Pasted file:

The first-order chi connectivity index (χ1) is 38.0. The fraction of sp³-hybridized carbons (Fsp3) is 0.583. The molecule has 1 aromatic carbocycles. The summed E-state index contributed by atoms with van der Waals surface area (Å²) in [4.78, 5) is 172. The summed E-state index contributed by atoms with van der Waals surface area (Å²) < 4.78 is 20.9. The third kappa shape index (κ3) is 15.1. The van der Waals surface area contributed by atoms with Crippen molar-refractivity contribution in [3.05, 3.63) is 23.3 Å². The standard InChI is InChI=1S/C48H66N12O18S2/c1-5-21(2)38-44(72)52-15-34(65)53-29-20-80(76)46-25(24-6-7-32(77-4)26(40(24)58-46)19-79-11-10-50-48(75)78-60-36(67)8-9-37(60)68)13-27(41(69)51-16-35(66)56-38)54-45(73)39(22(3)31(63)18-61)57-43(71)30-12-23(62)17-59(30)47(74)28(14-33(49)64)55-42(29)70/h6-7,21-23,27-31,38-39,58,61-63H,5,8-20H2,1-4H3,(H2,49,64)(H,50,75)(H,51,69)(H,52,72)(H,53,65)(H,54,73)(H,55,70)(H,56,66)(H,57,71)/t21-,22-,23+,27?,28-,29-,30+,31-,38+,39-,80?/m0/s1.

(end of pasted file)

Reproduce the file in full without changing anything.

The first-order chi connectivity index (χ1) is 38.0. The fraction of sp³-hybridized carbons (Fsp3) is 0.583. The molecule has 1 aromatic carbocycles. The summed E-state index contributed by atoms with van der Waals surface area (Å²) in [4.78, 5) is 172. The summed E-state index contributed by atoms with van der Waals surface area (Å²) < 4.78 is 20.9. The third kappa shape index (κ3) is 15.1. The van der Waals surface area contributed by atoms with Crippen molar-refractivity contribution in [3.05, 3.63) is 23.3 Å². The standard InChI is InChI=1S/C48H66N12O18S2/c1-5-21(2)38-44(72)52-15-34(65)53-29-20-80(76)46-25(24-6-7-32(77-4)26(40(24)58-46)19-79-11-10-50-48(75)78-60-36(67)8-9-37(60)68)13-27(41(69)51-16-35(66)56-38)54-45(73)39(22(3)31(63)18-61)57-43(71)30-12-23(62)17-59(30)47(74)28(14-33(49)64)55-42(29)70/h6-7,21-23,27-31,38-39,58,61-63H,5,8-20H2,1-4H3,(H2,49,64)(H,50,75)(H,51,69)(H,52,72)(H,53,65)(H,54,73)(H,55,70)(H,56,66)(H,57,71)/t21-,22-,23+,27?,28-,29-,30+,31-,38+,39-,80?/m0/s1.